Except that’s not what happens. Indeed, in certain nontheistic cultures, like Japan, the people are much better behaved than in the USA, the most Christian nation in the world.
You can’t build a moral code based on sustainable logic, either. All the name philosophers, from Socrates to Kant to John Rawls, have tried and failed.
Still, it is clear that we have morality. It’s a human universal. We feel its presence and its force. And it has to have come from somewhere.
If looking up doesn’t cut it, and looking around at each other doesn’t quite work, perhaps we should look down. Or, rather, backward, to evolution.
Evolution proceeds blindly.
It doesn’t see a problem and then come up with a solution. A solution appears, and that allows the species to move into a new space that it couldn’t fit into before, in the manner that a river when it’s flooding will cut a new channel, and then water will flow into a new area. The river didn’t “know” it was being held back by its banks or that it wanted to go somewhere new, it simply interacted with it’s environment and a change occurred.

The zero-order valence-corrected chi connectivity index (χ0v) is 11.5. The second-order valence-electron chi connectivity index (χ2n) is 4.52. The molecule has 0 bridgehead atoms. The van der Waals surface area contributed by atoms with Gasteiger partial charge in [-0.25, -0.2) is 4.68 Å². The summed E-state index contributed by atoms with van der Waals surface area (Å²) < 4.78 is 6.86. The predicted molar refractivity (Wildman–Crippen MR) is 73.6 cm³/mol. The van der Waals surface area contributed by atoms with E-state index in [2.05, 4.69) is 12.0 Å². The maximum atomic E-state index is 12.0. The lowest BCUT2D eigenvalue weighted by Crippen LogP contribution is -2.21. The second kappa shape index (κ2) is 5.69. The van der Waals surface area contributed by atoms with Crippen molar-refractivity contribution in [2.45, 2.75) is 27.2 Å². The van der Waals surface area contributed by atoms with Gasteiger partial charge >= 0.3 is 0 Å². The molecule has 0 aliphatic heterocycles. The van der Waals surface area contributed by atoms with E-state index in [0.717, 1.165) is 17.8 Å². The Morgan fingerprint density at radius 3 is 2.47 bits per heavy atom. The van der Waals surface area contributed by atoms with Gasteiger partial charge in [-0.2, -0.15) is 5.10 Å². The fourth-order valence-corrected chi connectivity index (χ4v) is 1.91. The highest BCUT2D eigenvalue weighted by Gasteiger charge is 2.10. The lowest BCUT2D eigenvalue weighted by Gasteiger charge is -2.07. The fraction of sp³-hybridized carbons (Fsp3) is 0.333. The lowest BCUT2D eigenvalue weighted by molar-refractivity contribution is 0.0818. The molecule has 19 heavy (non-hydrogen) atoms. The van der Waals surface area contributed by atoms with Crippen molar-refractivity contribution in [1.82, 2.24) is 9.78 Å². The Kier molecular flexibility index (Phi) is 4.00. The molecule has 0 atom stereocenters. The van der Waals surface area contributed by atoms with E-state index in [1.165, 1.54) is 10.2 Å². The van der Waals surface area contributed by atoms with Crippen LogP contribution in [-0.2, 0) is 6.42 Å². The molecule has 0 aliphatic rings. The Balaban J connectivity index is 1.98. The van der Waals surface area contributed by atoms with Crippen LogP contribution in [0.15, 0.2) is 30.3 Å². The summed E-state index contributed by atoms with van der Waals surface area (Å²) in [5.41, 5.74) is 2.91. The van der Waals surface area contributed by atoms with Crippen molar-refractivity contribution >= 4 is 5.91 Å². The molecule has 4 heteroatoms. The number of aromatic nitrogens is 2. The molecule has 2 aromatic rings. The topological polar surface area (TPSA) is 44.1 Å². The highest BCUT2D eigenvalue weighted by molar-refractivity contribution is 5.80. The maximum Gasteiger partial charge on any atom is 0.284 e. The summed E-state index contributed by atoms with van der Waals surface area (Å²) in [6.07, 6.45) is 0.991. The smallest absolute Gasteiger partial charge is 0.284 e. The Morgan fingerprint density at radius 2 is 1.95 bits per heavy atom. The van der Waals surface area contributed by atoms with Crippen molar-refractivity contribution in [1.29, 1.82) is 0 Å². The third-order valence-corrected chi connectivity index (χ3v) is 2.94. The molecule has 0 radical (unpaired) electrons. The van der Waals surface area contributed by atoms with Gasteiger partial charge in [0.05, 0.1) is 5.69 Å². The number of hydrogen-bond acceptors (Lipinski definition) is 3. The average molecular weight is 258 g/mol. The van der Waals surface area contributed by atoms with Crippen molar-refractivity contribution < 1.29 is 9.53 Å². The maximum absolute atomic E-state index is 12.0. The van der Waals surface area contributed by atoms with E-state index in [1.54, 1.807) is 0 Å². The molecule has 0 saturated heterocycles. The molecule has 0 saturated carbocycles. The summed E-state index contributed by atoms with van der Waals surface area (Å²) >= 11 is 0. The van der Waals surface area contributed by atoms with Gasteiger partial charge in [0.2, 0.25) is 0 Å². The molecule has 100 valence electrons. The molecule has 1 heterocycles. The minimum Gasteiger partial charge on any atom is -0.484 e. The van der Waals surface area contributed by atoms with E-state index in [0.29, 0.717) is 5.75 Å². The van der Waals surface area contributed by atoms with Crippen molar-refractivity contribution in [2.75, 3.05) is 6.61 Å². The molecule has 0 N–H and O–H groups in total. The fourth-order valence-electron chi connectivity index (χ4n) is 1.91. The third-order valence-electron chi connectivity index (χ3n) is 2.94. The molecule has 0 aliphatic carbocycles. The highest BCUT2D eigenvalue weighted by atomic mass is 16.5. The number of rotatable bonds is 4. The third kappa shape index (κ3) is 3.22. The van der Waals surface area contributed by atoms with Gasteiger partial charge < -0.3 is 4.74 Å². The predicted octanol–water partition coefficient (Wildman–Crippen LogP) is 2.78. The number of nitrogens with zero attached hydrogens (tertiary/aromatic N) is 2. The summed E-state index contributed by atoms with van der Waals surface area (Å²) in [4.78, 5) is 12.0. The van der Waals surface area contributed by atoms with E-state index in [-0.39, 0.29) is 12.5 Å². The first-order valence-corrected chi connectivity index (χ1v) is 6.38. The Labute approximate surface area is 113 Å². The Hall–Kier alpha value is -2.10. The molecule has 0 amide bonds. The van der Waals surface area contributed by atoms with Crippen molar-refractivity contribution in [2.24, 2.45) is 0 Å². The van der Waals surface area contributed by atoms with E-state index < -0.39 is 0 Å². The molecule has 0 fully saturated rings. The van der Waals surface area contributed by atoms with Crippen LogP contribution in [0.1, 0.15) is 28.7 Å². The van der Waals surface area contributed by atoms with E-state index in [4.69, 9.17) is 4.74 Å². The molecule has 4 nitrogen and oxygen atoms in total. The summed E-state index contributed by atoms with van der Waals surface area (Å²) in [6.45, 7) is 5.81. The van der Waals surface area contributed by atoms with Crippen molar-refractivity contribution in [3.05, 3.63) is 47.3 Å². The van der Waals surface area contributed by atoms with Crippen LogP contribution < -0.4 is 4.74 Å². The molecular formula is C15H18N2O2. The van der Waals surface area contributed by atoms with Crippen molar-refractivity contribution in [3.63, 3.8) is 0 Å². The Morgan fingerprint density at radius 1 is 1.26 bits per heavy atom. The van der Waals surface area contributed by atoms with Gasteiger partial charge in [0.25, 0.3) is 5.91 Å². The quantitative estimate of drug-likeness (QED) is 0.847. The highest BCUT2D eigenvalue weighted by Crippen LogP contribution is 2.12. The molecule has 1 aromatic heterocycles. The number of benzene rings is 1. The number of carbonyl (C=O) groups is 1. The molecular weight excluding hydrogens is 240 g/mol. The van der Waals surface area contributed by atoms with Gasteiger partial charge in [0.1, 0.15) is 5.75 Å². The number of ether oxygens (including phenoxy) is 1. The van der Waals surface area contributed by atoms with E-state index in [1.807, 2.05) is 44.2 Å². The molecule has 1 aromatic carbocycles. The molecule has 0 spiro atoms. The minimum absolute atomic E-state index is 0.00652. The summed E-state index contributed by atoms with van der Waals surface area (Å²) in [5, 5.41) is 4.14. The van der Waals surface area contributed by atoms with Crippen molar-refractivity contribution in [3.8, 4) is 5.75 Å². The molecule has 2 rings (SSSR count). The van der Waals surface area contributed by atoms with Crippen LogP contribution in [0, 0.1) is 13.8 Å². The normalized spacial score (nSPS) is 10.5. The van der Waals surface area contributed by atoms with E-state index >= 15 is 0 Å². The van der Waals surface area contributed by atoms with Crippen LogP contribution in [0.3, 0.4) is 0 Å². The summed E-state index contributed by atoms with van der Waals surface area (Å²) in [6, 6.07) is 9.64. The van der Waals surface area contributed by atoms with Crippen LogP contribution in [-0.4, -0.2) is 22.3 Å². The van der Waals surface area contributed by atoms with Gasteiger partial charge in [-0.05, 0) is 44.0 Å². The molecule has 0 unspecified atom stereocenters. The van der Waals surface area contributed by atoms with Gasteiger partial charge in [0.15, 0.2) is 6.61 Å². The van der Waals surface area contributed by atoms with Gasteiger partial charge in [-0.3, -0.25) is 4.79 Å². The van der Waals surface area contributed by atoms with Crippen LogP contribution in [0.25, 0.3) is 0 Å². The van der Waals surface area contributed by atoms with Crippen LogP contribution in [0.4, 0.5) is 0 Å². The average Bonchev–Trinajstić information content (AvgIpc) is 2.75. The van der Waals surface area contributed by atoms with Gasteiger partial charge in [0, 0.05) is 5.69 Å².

Here’s the problem that morality has solved: Everyone sleeps sometimes.
We start as babies and on our way to being old and feeble we get sick, injured, and weary. If we can live in groups, supportive and sharing groups, we will do better than we will as individuals. So altruism, friendship, kindness, cooperation, and all the rest are survival characteristics.
We also need protection from the other individuals in our group. And they from us. So we get a whole set of restrictions, along with the positive impulses. Morality is a method for living in groups. That’s what it is. It promotes survival over solitary living. To an immeasurable degree.